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Post #68 Posted: Wed Dec 14, 2011 11:30 am 
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balistic wrote:
RBerenguel wrote:
at most I can consider myself 5k (stretching my imagination and asssuming that Igowin HD is accurate in predicting rank).


Which is a large assumption... it's not even close to accurate.


Well, it's one of their selling points "Calibrated levels from 18 kyu to 1 Dan to give any player a good even game.", calibrated according to KGS ratings.

Of course I don't think its rating is accurate, I was just using it as an extreme. I assume I'm something like 6.5k on good days.

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Post #69 Posted: Wed Dec 14, 2011 6:36 pm 
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I will never understand why people assume they are better than their actual rating. If that were the case they would be at the said better rating. It's a far better measure than speculating about what you could be.

It's like a runner saying "I can run a marathon". "I have never actually finished the full distance, but ive ran 3/4 of it before, so of course i can finish it". It's speculation, life doesnt work like that. You complete the achievment first then get the glory. :salute: Thats not to say that you can't, or won't but claim it with pride when you get there rather than assuming you are 'probably' already there is the best thing a person could do.


Anyway this thread is about books, we don't want to be hijacking.

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Post #70 Posted: Wed Dec 14, 2011 8:10 pm 
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Your opinion on this seems rather inconsistent. First you said that assuming that a rating system was accurate was an huge assumption, and then you say you should always trust the rating system...

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Post #71 Posted: Wed Dec 14, 2011 9:18 pm 
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speedchase wrote:
Your opinion on this seems rather inconsistent. First you said that assuming that a rating system was accurate was an huge assumption, and then you say you should always trust the rating system...

I don't think you're following. RB said that he thought a certain book was mislabeled because he has an easy time with the problems in it. B replied that the difficulty of a book measured in kyu or dan grades can never be very precise, because each player has more variation in particular areas of the game (and it is these areas that the books cover) than overall. Uncontroversial, no? Then RB and B had an unrelated contretemps about whether a player has a "real" rank that stands apart from their actual rank on a particular go server.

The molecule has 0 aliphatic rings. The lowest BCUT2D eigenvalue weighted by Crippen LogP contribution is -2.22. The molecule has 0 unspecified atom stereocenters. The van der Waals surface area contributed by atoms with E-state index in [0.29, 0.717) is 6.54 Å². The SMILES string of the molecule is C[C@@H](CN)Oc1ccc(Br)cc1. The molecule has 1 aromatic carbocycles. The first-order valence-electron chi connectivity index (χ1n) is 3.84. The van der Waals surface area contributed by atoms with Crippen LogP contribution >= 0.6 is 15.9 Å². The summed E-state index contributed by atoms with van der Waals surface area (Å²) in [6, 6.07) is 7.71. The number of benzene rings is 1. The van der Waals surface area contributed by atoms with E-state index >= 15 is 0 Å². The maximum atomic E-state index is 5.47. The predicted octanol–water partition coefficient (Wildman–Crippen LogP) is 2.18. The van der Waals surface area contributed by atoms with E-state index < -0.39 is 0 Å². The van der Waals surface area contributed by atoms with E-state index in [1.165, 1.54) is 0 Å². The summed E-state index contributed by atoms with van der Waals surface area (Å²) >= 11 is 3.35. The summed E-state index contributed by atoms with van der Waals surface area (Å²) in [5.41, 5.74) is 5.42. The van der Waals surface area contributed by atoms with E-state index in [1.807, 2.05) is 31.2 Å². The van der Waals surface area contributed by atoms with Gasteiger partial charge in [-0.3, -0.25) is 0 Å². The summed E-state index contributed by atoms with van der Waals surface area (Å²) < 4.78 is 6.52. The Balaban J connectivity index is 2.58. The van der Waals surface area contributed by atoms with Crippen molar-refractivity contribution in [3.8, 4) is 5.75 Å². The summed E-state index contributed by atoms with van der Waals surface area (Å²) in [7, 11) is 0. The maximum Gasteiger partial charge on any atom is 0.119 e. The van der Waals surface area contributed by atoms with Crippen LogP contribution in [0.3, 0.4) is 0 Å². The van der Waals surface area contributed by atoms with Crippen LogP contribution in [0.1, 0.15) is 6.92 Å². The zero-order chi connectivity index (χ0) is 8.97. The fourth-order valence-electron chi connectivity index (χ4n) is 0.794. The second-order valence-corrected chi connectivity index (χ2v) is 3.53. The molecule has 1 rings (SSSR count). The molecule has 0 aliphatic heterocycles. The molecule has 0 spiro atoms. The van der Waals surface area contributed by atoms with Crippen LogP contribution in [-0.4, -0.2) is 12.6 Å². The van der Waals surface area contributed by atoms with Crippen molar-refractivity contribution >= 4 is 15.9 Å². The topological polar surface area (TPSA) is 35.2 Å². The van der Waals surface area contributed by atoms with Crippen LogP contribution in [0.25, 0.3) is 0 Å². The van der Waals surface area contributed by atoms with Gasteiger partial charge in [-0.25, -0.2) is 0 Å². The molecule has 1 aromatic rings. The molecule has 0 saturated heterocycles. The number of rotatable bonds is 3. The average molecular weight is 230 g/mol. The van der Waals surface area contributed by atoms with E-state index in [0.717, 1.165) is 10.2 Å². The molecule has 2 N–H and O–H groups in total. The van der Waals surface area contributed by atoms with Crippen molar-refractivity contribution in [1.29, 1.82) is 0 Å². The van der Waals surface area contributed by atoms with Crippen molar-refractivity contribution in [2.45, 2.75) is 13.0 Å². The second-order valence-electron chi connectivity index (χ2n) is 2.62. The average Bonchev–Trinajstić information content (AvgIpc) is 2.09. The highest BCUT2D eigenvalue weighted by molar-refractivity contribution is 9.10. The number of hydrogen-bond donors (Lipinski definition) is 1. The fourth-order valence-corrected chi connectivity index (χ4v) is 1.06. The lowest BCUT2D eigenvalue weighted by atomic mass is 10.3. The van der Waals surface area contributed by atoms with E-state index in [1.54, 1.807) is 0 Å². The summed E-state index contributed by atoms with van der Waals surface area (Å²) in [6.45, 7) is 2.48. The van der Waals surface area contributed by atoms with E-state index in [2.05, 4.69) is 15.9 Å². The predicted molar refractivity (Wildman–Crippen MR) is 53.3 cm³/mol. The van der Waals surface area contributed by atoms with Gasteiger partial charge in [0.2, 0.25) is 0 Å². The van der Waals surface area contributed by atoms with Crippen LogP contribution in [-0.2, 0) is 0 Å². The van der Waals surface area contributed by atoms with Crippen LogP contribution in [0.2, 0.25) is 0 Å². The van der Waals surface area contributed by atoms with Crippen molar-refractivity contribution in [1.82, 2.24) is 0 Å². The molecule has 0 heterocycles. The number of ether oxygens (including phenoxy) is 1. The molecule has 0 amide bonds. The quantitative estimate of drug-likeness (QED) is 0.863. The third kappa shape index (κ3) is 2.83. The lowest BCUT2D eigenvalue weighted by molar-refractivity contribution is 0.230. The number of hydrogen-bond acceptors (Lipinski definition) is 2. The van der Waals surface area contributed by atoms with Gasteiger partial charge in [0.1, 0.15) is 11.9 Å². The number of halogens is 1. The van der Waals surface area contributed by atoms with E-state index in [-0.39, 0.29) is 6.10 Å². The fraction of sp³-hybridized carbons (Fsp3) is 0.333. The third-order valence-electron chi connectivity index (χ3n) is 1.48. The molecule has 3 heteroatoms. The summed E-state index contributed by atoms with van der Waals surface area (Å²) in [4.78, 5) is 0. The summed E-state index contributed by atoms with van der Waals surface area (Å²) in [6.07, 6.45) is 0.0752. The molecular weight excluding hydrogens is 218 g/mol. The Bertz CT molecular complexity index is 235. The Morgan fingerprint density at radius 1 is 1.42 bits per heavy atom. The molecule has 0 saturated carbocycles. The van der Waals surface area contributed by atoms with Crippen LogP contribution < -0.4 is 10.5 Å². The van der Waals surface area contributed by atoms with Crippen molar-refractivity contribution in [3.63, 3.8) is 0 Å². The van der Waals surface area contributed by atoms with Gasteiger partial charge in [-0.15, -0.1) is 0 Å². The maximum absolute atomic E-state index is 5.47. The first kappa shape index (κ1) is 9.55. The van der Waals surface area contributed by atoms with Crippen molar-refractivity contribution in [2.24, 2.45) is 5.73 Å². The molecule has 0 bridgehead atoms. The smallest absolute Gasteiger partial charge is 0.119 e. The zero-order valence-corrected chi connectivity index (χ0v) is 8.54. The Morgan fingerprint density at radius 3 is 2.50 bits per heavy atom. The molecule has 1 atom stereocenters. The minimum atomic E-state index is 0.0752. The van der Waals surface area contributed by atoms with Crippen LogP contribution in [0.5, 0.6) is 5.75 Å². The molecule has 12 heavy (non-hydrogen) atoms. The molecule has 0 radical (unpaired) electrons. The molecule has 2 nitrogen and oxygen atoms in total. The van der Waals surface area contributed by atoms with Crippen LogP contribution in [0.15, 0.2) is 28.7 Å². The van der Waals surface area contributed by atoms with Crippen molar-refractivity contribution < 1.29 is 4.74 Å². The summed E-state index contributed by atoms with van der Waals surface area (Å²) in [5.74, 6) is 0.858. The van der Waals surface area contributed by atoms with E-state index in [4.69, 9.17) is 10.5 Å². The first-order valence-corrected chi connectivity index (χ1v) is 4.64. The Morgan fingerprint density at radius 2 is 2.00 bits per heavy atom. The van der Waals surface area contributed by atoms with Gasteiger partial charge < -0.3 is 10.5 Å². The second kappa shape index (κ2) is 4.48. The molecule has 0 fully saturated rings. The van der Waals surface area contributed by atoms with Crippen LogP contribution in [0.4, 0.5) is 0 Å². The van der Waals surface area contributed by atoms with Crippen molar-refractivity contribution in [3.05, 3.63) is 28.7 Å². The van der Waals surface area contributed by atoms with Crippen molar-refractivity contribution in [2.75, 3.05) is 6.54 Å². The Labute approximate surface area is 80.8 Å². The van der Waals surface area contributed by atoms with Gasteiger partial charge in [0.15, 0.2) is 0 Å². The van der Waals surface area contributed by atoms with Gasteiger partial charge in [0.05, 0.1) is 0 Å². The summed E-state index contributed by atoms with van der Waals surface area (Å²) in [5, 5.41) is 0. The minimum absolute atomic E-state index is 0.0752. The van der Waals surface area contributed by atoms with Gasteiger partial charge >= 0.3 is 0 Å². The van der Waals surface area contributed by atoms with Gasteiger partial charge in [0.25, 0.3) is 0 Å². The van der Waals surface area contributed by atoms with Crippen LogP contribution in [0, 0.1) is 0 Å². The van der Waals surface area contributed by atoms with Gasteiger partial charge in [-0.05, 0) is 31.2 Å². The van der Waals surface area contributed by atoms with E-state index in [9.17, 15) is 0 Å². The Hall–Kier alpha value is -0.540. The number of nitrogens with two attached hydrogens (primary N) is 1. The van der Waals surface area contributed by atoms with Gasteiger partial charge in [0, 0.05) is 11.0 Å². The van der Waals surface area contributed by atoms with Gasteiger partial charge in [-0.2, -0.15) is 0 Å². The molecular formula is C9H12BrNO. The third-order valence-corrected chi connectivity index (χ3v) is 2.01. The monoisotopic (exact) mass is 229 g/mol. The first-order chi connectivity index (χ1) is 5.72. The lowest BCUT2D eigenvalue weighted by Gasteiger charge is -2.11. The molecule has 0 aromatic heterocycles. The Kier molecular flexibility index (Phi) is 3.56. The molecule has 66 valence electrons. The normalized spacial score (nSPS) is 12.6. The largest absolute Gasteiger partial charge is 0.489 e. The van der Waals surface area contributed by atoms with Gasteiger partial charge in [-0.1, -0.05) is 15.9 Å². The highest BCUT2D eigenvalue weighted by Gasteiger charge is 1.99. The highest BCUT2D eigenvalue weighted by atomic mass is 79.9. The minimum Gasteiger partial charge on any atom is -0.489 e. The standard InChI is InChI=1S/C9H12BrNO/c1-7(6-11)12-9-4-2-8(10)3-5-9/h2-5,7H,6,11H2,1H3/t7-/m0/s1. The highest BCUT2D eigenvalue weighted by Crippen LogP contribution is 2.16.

So the first claim was about the relationship between rankings and books, and the second between actual rankings and real rankings.

I really wish I had higher tolerance for people being wrong on the internet.

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Post #72 Posted: Wed Dec 14, 2011 9:28 pm 
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Actually JTS i don't think you are following. RB said he was 5k according igowin HD and ballistic said not to trust it. Th RB said he did not trust his rank and ballistic said that you should always trust a rank provided by a ranking system.

this was separate from the issue of the difficult of LCH tesuji.

As to your final statement I can say I agree.

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Post #73 Posted: Wed Dec 14, 2011 9:38 pm 
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speedchase wrote:
Your opinion on this seems rather inconsistent. First you said that assuming that a rating system was accurate was an huge assumption, and then you say you should always trust the rating system...


Firstly, i said that assuming that its rating system was an accurate measure was the assumption. Secondly, i never said trust the rating system.

Actually i said trust your real RANKS which is the measure against other players, i didn't say anything about trusting the rating system. Please dont put words into my mouth.

However you should trust your ranks within their systems that is correct. Allow me to clarify. If KGS gives you a rating and you have played enough games to stablise at a given rank then thats what you are, within that system.

However... if you are using another tool to emulate a rank saying that it's "supposed to" emulate the rank of KGS (external ranking system) and you find that in fact it is different from the actual system, then what good is the refrencing system when you have a clear indicator from the actual system? being in this case KGS.

Sure he is a 5kyu or better WITHIN Igowin's rank system, but thats not KGS which is what the "primary" (reference) system was. Without a primary system, what is the point of a rank? Or even more to the point, what is the point of a rank without it being a measure against other players since that is esentially what it is?

:-?

If you want to continue the discussion speedchase maybe take it to PM its really getting off topic here...

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Post #74 Posted: Thu Dec 15, 2011 3:02 am 
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I think there is a problem here. I'll set aside the fact that I hate generalisation, because it is usually (pun intended) wrong.

balistic wrote:
I will never understand why people assume they are better than their actual rating. If that were the case they would be at the said better rating. It's a far better measure than speculating about what you could be.


With the number of rated games I've played in KGS, my rating is still quite unclear. I have also not played a lot lately, and even less, ranked. Since I'm studying the game, even if not playing, I have to assume I'm improving (and since I'm not adding radically new information, I should not be getting worse by trying new things either). In addition to this, I went from 7k (6.8 according to the rank graph) to 8k (7.7 according to the graph) due to two very ugly games I played, one after the other. Since then I have not played a ranked game, only two free games for the ASR league.